Health Exchange Audit Cites Xerox
CARSON CITY, Nev. (AP) — An independent auditor has recommended Nevada levy penalties against Xerox, saying the company failed to achieve key performance benchmarks in operating the state’s health insurance exchange.
The auditor’s review, discussed before the state’s exchange board Thursday, found instances of incorrect subsidy calculations and more than 1,000 invoices in which people paid too much because tax credits were omitted. Additionally, about 11 percent of claims reviewed did not account for reduced out-of-pocket costs for participants based on income levels.
The audit also noted that some premium information on the Nevada Health Link website was different than rates listed by the Division of Insurance. The exchange was given a rating of “fail” in several categories, including call response timeliness and resolution time.
Xerox spokesman Greg Vitiello said the company has made strides to fix problems and is reviewing invoices to correct billings. “We take the results of this audit very seriously,” he said.
Xerox was awarded a $75 million contract to build and operate Nevada’s online Web portal created under President Barack Obama’s federal health care law. But the system has been wracked with problems since it went live Oct. 1, leading to anger and frustration from consumers, insurance agents and state officials alike.
Exchange officials reduced target enrollments to 50,000 from 118,000 because of problems with the site, and in March a board chaired by Gov. Brian Sandoval hired Deloitte Consulting, a Xerox competitor, to evaluate the system and recommend fixes. That review is expected to be complete by the end of this month.
The state also gave anyone who attempted to sign up for coverage by the March 31 deadline another 60 days to try to complete their application process.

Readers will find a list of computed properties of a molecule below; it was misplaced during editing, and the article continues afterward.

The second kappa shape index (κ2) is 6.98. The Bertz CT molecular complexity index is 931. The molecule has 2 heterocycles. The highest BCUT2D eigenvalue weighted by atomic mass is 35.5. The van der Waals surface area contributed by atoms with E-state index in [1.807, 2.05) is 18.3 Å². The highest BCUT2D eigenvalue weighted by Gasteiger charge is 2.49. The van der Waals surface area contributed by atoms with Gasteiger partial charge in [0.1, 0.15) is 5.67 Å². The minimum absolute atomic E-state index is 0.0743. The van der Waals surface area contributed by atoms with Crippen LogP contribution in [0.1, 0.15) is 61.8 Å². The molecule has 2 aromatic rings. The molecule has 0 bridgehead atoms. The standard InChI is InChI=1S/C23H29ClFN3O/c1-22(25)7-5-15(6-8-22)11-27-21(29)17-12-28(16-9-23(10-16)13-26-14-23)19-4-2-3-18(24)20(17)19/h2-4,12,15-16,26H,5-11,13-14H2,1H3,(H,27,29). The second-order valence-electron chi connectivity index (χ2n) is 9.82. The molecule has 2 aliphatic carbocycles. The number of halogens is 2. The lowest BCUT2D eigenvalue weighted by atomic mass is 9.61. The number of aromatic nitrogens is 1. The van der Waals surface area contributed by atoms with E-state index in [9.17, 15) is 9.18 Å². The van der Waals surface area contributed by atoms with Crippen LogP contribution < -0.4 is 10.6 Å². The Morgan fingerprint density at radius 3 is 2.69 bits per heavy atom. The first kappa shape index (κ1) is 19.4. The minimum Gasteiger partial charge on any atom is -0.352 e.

No immediate action was taken by the Silver State Health Insurance Exchange Board after it was briefed on the findings by William Carr of Health Claim Auditors Inc. The audit was part of an oversight structure set up when Nevada implemented its own insurance exchange.
It was released the same day the Obama administration said 8 million people nationwide have signed up for health coverage through exchanges. Updated figures incorporating special enrollment signups for Nevada were not immediately available, state officials said. Roughly 42,000 people had selected plans by the March 31 deadline.
Carr said nine categories qualify for possible penalties. Under Xerox’s contract with the health exchange, he said the “aggregate damage for failure” cannot exceed $25,000 per month or 5 percent of administrative fees Xerox receives for monthly billings, whichever is greater.
Another problem identified in the audit was multiple accounts for individual applicants. Of the files sampled, 23 percent had multiple accounts — as many as 16 — that were created either by applicants or customer service representatives when they had trouble accessing account information.
But those abandoned or temporary accounts, estimated at more than 50,000, are not linked to account holders, meaning that when a participant calls in for assistance, a service representative “must look through all the accounts to accrual all information,” the audit said.
The audit recommended Xerox link all accounts pertinent to the same participant to increase accuracy and reduce transaction times.
In its response included in the report, Xerox said the system “is working as designed for the shopping experience” and that it will work with exchange officials “to define requirements and prioritize if implementation is requested.”
One board member, Leslie Johnstone, expressed concern, however, that Xerox did not respond to all the findings included in the audit.
“It does not appear to me that Xerox is taking this report seriously and the number of errors and magnitude of these errors,” she said. “I think it’s just not responsible.”
Vitiello tried to assure the board of Xerox’s commitment to resolving problems, saying the company would submit written responses by next week. “Based on the information and feedback” from the auditors and exchange officials, “we have been working to resolve each of the findings,” he said.
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